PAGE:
Photo credit: DiasporaEngager (www.DiasporaEngager.com).

Whether through the rising incidence of wildfires or the airborne spread of the coronavirus, millions worldwide have been newly confronted this year with the health impacts of bad air quality.

For an Israeli entrepreneur who works to improve how we track pollution, those concerns crystallized years ago, and closer to home: when Ran Korber and his pregnant wife, who has asthma, had finally saved up enough money to buy their first house.

“As an environmental engineer, I knew that air pollution was a major cause for many diseases and a dominant cause for premature birth,” Korber, CEO and co-founder of Haifa-based BreezoMeter, told The Algemeiner.

Korber committed himself to finding the cleanest place in Israel to live, in terms of air quality and environmental hazards. But to his frustration, much of the available data at the time scattered, incomprehensible and largely “useless.”

With his childhood best friend, then a software engineer, Korber quit his day job and sought develop the data tools needed to find an answer.

“Very quickly, we realized that actually this challenge is not a challenge only in Israel, but a global challenge in the US, Europe, China and India,” Korber recounted. “We founded BreezoMeter with the big, audacious goal to help improve the health, quality of life and safety of billions of people worldwide who might be exposed to environmental hazards like climate change and air pollution.”

As many as 10 million people worldwide die from air pollution each year, according to a study published this year, while the World Health Organization has estimated that air pollution leads to premature deaths of about seven million people annually — largely as a result of diseases like stroke, heart disease, chronic obstructive pulmonary disease, lung cancer and acute respiratory infections.

“We are taking a different angle than other companies or other authorities: we are connecting the dot between climate change and people’s health,” Korber added.

Over 400 million worldwide use BreezoMeter’s air quality map platform, through connected devices in more than 100 countries. The Israeli company’s system tracks street-level air quality globally with an algorithm that uses multiple data sources, including 47,000 sensors, navigation data, satellite imagery and other official air-quality monitoring stations.

The algorithm produces real-time air quality forecasts at a 16-foot resolution in cities, using predictive models for everything from real-time traffic pollution to sandstorm weather forecasts, wildfires, and pollen, as well as providing recommendations.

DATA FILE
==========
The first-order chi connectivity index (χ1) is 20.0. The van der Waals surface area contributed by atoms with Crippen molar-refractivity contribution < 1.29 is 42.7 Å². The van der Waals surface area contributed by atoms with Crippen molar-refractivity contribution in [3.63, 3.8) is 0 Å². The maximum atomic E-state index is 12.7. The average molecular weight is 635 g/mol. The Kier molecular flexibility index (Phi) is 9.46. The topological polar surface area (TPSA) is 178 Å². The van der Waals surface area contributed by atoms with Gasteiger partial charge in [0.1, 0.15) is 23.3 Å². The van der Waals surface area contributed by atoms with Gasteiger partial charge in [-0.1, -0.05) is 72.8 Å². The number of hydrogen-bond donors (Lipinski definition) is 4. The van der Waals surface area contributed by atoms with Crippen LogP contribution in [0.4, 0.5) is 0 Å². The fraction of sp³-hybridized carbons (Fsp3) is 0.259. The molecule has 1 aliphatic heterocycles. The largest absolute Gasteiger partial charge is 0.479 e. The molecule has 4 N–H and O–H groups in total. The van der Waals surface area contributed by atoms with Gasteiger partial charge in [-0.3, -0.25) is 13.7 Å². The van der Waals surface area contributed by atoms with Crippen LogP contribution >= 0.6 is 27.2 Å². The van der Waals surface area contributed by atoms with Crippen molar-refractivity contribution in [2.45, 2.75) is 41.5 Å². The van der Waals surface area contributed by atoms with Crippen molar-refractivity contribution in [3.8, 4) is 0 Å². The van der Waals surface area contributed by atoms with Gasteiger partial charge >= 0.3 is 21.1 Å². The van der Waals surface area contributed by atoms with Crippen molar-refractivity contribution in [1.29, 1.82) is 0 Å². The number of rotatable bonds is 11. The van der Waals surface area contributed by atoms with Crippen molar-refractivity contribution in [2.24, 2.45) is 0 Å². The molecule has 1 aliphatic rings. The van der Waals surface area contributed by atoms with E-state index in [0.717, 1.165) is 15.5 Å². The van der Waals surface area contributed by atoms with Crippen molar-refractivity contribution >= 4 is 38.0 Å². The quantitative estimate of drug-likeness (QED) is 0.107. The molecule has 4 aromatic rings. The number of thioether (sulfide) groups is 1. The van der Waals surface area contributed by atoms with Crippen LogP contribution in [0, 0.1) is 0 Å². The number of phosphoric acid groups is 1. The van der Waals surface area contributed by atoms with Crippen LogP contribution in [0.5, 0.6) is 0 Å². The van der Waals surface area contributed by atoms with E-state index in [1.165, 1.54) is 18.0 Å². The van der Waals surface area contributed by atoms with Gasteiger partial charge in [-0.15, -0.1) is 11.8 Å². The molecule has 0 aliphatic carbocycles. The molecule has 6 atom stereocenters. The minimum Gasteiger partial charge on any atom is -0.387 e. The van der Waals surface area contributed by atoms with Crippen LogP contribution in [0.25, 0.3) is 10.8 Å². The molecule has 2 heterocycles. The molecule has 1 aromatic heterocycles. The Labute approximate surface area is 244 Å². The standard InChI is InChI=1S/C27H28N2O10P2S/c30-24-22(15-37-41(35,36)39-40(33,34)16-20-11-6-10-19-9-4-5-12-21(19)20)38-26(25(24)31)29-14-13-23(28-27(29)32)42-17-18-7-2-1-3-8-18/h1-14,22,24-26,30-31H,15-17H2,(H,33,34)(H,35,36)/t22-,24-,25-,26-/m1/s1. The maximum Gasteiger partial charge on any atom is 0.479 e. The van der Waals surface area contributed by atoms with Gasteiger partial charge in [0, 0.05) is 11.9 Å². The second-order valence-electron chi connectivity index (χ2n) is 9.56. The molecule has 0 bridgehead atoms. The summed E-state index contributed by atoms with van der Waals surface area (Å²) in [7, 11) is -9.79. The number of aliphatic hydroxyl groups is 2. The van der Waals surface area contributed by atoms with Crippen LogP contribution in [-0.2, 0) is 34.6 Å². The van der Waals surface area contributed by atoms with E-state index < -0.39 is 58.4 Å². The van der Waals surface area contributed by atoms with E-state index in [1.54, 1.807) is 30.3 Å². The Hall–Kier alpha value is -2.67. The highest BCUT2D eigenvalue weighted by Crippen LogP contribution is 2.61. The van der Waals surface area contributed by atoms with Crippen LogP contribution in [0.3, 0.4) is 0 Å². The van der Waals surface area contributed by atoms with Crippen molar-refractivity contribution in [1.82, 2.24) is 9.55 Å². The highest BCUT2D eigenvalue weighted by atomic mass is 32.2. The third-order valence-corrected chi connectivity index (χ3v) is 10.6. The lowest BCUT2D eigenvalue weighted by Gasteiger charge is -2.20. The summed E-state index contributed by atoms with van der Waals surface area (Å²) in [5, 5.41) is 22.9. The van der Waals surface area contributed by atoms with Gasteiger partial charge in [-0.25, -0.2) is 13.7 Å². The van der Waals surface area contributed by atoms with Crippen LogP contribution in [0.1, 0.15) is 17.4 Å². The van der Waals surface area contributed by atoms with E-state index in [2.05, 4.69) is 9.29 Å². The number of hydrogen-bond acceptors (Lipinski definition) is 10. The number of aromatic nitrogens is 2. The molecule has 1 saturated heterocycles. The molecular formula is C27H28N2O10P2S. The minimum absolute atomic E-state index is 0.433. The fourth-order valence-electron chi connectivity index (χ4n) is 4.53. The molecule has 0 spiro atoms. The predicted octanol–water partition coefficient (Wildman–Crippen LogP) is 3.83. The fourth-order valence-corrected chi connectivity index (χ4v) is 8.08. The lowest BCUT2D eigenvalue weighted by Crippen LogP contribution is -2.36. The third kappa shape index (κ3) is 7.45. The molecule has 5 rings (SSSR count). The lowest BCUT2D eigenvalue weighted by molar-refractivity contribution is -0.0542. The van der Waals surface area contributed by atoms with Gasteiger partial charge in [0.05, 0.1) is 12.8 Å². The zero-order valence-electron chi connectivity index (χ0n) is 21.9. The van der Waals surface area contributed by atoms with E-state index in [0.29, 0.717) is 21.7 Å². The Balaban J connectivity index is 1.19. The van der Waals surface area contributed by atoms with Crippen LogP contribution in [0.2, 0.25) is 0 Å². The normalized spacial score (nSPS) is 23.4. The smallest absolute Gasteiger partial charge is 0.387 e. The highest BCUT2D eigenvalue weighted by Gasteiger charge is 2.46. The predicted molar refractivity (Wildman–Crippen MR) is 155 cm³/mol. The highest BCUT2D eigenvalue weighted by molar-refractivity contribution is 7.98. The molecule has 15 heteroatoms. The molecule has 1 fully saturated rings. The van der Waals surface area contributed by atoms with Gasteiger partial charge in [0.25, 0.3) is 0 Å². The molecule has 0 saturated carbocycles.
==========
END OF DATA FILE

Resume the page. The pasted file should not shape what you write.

“People use our platform to make informed decisions on how to avoid those environmental hazards, or they use it for example to make sure they take their medicine before they are exposed to pollen,” Korber said. “We get emails on a daily basis of people canceling their son’s or daughter’s soccer game because they saw that there is an air pollution event, and people that evacuated before the wildfires hit their way.”

Korber said the company hopes to reach more than 1 billion people by the end of 2022, by adding to its base of corporate partnerships, which already count AstraZeneca, L’Oreal, Volvo and Dyson. Other existing use cases include an app to inform asthma patients about the right time to go outside, or when they should use inhalers as preventative medicine.

BreezoMeter’s air monitoring technology also appears on the iPhone’s Weather app to check air quality in major cities including New York, Los Angeles, Berlin and London.

As life-threatening wildfires become more frequent, affecting air quality and impacting people’s health, Breezometer this summer added a tracker to its air quality maps intended to show the spread of wildfire pollution in real time.

“The public needs the same level of accuracy around fires that they have come to expect of rain, snow, and other traditional weather forecasts,” Korber explained.

Most recently, the COVID-19 pandemic has raised awareness of other dynamics surrounding air quality.

“There is a link between COVID and climate change,” Korber argued. “Raging wildfires are making air quality worse and what many different researchers found is that people who live in areas with low air quality are more vulnerable to more severe COVID, symptoms because their lungs are not healthy.”

Korber said the company is aiming to apply their existing technology and expertise even more broadly, to include volcano eruptions, earthquakes, and other hazards associated with climate change.

“Our product vision is to democratize all environmental data,” he said.

Source of original article: World – Algemeiner.com (www.algemeiner.com).
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